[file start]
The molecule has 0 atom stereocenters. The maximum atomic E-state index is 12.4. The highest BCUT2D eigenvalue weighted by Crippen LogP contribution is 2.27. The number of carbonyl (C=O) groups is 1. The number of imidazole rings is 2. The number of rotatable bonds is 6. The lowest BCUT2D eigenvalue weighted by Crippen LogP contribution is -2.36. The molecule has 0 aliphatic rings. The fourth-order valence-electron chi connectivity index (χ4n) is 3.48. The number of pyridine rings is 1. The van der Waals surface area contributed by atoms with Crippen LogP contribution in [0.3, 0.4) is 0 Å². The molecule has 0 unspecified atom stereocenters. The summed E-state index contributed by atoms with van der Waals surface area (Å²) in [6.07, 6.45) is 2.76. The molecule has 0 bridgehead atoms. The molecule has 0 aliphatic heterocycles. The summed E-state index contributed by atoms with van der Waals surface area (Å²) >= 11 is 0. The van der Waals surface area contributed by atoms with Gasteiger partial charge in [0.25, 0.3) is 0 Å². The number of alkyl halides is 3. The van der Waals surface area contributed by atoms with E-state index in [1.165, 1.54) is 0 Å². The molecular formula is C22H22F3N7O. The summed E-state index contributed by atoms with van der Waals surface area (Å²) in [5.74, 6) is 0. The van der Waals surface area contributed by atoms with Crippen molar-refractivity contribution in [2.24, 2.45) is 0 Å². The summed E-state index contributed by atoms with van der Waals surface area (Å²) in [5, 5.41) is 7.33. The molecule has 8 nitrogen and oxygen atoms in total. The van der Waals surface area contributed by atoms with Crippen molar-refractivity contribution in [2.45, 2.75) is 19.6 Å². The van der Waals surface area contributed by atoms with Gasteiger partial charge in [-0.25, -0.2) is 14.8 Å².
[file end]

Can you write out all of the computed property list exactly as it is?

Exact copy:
The molecule has 0 atom stereocenters. The maximum atomic E-state index is 12.4. The highest BCUT2D eigenvalue weighted by Crippen LogP contribution is 2.27. The number of carbonyl (C=O) groups is 1. The number of imidazole rings is 2. The number of rotatable bonds is 6. The lowest BCUT2D eigenvalue weighted by Crippen LogP contribution is -2.36. The molecule has 0 aliphatic rings. The fourth-order valence-electron chi connectivity index (χ4n) is 3.48. The number of pyridine rings is 1. The van der Waals surface area contributed by atoms with Crippen LogP contribution in [0.3, 0.4) is 0 Å². The molecule has 0 unspecified atom stereocenters. The summed E-state index contributed by atoms with van der Waals surface area (Å²) in [6.07, 6.45) is 2.76. The molecule has 0 bridgehead atoms. The molecule has 0 aliphatic heterocycles. The summed E-state index contributed by atoms with van der Waals surface area (Å²) >= 11 is 0. The van der Waals surface area contributed by atoms with Gasteiger partial charge in [0.25, 0.3) is 0 Å². The number of alkyl halides is 3. The van der Waals surface area contributed by atoms with E-state index in [1.165, 1.54) is 0 Å². The molecular formula is C22H22F3N7O. The summed E-state index contributed by atoms with van der Waals surface area (Å²) in [5.74, 6) is 0. The van der Waals surface area contributed by atoms with Crippen molar-refractivity contribution in [2.24, 2.45) is 0 Å². The summed E-state index contributed by atoms with van der Waals surface area (Å²) in [5, 5.41) is 7.33. The molecule has 8 nitrogen and oxygen atoms in total. The van der Waals surface area contributed by atoms with Crippen molar-refractivity contribution in [2.45, 2.75) is 19.6 Å². The van der Waals surface area contributed by atoms with Gasteiger partial charge in [-0.25, -0.2) is 14.8 Å².